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-   -   cvs [commit aborted]: 'root' is not allowed to commit files (http://www.linuxquestions.org/questions/linux-newbie-8/cvs-%5Bcommit-aborted%5D-root-is-not-allowed-to-commit-files-891643/)

rakesh@linuxforum 07-14-2011 02:20 AM

cvs [commit aborted]: 'root' is not allowed to commit files
 
I m new to setup the CVS in linux , i have tried lots but every time whenever i try to commit the change in module or file this error has been generated : cvs [commit aborted]: 'root' is not allowed to commit files

please kindly help me and if u know how to configure CVS on linux pls let me know.

TB0ne 07-14-2011 10:43 AM

Quote:

Originally Posted by rakesh@linuxforum (Post 4414509)
I m new to setup the CVS in linux , i have tried lots but every time whenever i try to commit the change in module or file this error has been generated : cvs [commit aborted]: 'root' is not allowed to commit files

please kindly help me and if u know how to configure CVS on linux pls let me know.

Spell out your words.

The error is clear...the root user is not allowed to commit files to the CVS repository. Did you try to read the documentation?
http://www.network-theory.co.uk/docs...rmessages.html
Code:

'root' is not allowed to commit files
    When committing a permanent change, CVS makes a log entry of who committed the change. If you are committing the change logged
 in as "root" (not under "su" or other root-priv giving program), CVS cannot determine who is actually making the change. As such,
 by default, CVS disallows changes to be committed by users logged in as "root". (You can disable this option by passing the
--enable-rootcommit option to ‘configure’ and recompiling CVS. On some systems this means editing the appropriate ‘config.h’ file
 before building CVS.)

Have you tried using a different user ID to do it? And it would help if you said what version/distro of Linux, and what version of CVS you're using.

sadi20107 09-26-2013 12:26 PM

cvs commit aborted 'root' is not allowed to commit files
 
hi TB0ne

could you please tell me the commands use to allow root user to commit file.

which command i have to use to perform below action.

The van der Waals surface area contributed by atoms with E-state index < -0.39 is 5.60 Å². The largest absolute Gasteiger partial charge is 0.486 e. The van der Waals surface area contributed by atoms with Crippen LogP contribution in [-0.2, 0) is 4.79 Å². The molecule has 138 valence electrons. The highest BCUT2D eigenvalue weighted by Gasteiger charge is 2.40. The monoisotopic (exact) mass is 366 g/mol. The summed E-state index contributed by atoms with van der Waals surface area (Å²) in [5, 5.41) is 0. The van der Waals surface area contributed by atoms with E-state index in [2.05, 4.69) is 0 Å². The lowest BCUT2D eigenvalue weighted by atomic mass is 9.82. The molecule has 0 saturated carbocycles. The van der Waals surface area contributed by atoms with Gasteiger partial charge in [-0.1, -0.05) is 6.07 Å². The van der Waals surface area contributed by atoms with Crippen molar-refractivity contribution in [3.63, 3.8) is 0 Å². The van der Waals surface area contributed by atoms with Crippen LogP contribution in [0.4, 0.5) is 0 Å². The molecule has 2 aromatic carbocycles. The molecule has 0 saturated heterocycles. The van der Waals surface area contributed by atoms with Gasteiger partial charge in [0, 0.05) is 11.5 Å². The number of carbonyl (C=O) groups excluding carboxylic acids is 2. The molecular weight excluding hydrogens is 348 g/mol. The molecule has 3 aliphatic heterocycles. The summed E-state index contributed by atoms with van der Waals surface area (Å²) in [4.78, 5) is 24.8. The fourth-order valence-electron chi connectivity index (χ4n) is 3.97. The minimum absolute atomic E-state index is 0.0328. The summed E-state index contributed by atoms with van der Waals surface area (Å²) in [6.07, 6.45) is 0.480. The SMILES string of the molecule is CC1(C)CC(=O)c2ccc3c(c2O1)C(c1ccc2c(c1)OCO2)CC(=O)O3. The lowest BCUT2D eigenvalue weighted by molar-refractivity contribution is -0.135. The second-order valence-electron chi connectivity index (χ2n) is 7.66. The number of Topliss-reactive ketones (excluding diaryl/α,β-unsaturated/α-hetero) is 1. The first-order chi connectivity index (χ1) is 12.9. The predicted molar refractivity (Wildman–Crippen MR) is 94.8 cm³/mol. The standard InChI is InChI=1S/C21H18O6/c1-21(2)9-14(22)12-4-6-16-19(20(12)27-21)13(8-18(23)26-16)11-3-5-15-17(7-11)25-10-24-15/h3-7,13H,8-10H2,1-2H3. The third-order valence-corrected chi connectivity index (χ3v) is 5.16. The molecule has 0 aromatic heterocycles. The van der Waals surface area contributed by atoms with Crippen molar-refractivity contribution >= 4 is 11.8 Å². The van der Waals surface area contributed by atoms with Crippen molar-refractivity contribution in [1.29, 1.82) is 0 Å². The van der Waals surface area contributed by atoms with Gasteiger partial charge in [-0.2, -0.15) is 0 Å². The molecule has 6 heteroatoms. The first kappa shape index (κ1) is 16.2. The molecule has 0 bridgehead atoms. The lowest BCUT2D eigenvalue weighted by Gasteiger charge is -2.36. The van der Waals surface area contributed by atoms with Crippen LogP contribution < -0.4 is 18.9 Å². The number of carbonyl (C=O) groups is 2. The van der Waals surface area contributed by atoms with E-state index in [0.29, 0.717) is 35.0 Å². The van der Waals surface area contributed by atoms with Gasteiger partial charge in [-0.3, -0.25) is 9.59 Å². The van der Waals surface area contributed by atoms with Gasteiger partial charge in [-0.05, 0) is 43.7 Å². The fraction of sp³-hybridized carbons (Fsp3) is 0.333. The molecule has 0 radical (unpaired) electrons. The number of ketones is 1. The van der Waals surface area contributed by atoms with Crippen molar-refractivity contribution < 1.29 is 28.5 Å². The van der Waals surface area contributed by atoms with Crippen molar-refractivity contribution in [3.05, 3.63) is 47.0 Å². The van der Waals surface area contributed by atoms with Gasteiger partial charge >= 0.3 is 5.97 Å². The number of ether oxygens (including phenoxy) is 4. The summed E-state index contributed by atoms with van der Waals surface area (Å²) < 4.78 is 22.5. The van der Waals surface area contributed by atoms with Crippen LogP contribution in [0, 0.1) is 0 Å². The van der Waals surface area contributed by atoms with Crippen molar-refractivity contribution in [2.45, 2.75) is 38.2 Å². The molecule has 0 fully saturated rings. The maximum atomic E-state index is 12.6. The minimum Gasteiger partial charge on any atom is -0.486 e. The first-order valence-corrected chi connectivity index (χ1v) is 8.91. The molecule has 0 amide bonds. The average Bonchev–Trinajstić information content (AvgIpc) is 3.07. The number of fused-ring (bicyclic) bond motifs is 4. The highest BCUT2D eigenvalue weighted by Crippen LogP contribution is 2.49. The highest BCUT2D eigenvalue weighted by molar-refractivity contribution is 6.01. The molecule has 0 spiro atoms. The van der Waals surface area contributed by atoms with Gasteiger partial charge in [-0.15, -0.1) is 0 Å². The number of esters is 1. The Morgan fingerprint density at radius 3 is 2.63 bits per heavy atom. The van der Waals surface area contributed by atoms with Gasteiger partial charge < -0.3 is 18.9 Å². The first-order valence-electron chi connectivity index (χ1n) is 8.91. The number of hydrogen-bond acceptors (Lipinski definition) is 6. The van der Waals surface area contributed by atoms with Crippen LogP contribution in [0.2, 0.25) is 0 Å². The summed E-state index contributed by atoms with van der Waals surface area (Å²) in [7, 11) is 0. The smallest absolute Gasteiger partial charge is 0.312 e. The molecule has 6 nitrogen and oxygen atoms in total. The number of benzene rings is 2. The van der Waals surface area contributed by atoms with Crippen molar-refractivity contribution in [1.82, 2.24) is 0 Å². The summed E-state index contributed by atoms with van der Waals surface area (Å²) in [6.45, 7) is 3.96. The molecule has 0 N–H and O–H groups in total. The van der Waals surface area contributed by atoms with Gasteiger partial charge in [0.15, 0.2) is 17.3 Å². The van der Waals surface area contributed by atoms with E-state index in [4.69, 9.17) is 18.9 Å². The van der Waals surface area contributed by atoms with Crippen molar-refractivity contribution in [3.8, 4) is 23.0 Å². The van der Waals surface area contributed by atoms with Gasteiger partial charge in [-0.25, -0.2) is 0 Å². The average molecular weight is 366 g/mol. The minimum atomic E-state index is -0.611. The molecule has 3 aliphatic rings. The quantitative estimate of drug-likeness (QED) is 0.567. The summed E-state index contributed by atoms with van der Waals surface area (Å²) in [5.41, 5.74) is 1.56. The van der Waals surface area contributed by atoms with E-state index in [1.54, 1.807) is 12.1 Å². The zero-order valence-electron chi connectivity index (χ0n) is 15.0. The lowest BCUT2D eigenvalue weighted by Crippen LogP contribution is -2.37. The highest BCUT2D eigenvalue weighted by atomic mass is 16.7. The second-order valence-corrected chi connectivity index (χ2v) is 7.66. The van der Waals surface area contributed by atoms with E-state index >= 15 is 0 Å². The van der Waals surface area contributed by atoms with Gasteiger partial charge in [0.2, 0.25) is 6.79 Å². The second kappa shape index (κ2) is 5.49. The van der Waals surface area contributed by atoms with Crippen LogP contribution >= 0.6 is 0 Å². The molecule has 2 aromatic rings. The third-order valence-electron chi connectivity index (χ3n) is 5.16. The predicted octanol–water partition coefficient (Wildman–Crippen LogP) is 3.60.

(You can disable this option by passing the
--enable-rootcommit option to ‘configure’ and recompiling CVS.



please help me

rtmistler 09-26-2013 12:53 PM

The whole purpose of CVS is to record the user who made the changes as well as track the changes. Therefore using root defeats a main part of the purpose for CVS. Although you can override this feature, I don't suggest that you do this.

@rakesh, are you able to commit as a non-root user? If not, then respond to TBOne's notes about your distro and version information.

TB0ne 09-26-2013 01:56 PM

Quote:

Originally Posted by sadi20107 (Post 5035367)
hi TB0ne
could you please tell me the commands use to allow root user to commit file.

which command i have to use to perform below action.
(You can disable this option by passing the
--enable-rootcommit option to ‘configure’ and recompiling CVS.

Did you not read what you posted?? You run the "configure" command (as it says), with "--enable-rootcommit" after it, and recompile CVS. And again, this is a BAD IDEA, and it's disabled by default for a REASON.

suicidaleggroll 09-26-2013 01:59 PM

Quote:

Originally Posted by TB0ne (Post 5035421)
Did you not read what you posted?? You run the "configure" command (as it says), with "--enable-rootcommit" after it, and recompile CVS. And again, this is a BAD IDEA, and it's disabled by default for a REASON.

Not to mention that logging in and operating the machine as root is a bad idea to begin with.

rtmistler 09-26-2013 02:11 PM

@sadi20107, TBOne was not advising someone to configure in this way, they had copied the statements from documentation about this restriction; which unfortunately also notes that this is "possible" if you do the following actions.

My questions are:

Has rakesh@linuxforum gotten their problem resolved?

@sadi20107 is there a different problem you're facing? Are you working with rakesh, or the same person in different logins? Or did you notice TBOne's answer, misinterpret it, and think committing as root was a recommended idea?

Firerat 09-26-2013 04:53 PM

OP was 2011-07-14

just thought I would mention that :)

and as has already been mentioned

doing 'routine' day to day things as root is not a good idea

root should only be used when absolutely needed

via
Code:

su -c "SomeCommand andItsArgs"
# or
sudo SomeCommand andItsArgs

sometimes it is convenient to get a shell.. but you need to log out as soon as you can.


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